Beyond Tests and Quizzes
Because the drive toward external assessment speaks almost exclusively in terms of standardized testing, we need to be reminded of the internal purposes of assessment: measuring learning for both student and teacher so that instruction can be adjusted and improved. This book is written for college instructors who are striving to creatively change assessment practice to better reflect learner–centered teaching. It is intended to consider not only the multiple ways in which individuals learn content, but also the multiple avenues to assessment the variety of learning styles demands.
Creative assessment is defined here as assessments that spin, twist, and reform what might be a standard kind of assessment in an ordinary classroom. Instructors should use these examples of creative assessment as starting points, and as the beginnings of an internal discussion on what matters most in the courses they teach: What components of each course count the most for solving a range of problems in the discipline? If facts are important, and they usually are, how can they be used to support a flexible approach to thinking, solving, considering options, and gathering and interpreting evidence? What are the facts not telling us?
The approaches suggested in this book focus on learning, on what students can do as a result of learning, and on how teachers can observe what students do. The assessment models presented here include concept mapping, variable grading, learning logs, moving from memorization to analysis, making labs more practical, exams as learning experiences, web–based assessment, thinking styles, tracking learning over time, and assessment in the real world. Each translates to a range of academic settings and is easily adaptable for use by a variety of instructors in any discipline.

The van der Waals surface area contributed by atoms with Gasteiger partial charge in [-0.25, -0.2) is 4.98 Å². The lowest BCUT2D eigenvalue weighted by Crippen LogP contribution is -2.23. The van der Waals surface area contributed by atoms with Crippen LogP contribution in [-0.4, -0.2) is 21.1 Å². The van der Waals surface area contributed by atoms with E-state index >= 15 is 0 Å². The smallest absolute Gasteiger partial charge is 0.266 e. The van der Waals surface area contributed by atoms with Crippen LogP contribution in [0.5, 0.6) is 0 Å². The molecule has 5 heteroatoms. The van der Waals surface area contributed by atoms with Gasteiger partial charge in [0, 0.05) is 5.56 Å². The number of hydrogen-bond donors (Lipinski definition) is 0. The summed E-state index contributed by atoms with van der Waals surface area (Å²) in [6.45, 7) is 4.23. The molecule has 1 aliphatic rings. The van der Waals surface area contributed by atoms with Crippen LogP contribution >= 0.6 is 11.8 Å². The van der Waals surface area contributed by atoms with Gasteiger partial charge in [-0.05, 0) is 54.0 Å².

Introduction: Why These Assessment Opportunities Make Sense in a World Where Assessment of Factual Knowledge Has Taken Hold (Elizabeth Gayton).
1. Why Creative Assessment (Richard J. Mezeske, Barbara A. Mezeske)?
2. Concept Mapping: Assessing Pre–Service Teachers′ Understanding and Knowledge (Richard J. Mezeske).
3. Getting Creative in a Required Course: Variable Grading, Learning Logs, and Authentic Testing (Barbara A. Mezeske).
4. "From Now On You′ll Be History": The Transition from Memorization to Analysis (Janis M. Gibbs).
5. Resurrecting the Lab Practical (Kathy Winnett–Murray).
6. Exams as Learning Experiences: One Nutty Idea After Another (Thomas Smith).
7. Web–Based Instruction and Assessment in a German Culture Course (Lee Forester).
8. Challenging Students (and the Professor) to Use All of Their Brains: A Semester–Long Exercise in Thinking Styles and Synthesis (Elizabeth A. Trembley).
9. Demonstrating Synthesis: Technology Assessment Tools for Field Experience Learning (Susan Cherup).
10. Assessing an Engineering Design Team Project: Build It, and They Will Come (Michael Misovich and Roger Veldman).
11. Tracking Learning Over Time in Health Care Education Using Clinical Proficiency Transcripts (Richard Ray).
12. Verbing the Noun: Grammar in Action (Rhoda Janzen).
13. Hands–On Assessment Can Work for Pre–Service Elementary Teachers (Mary DeYoung).
14. Building Assignments Within Community: Assessment in the Real World (David B. Schock).
Conclusion: Do Classroom Assessment Techniques Improve Student Learning and Fulfill Larger Assessment Goals (Scott VanderStoep and Carla Reyes).
Richard J. Mezeske is professor of teacher education and chair of the Department of Education at Hope College.
Barbara A. Mezeske is associate professor in the Department of English at Hope College.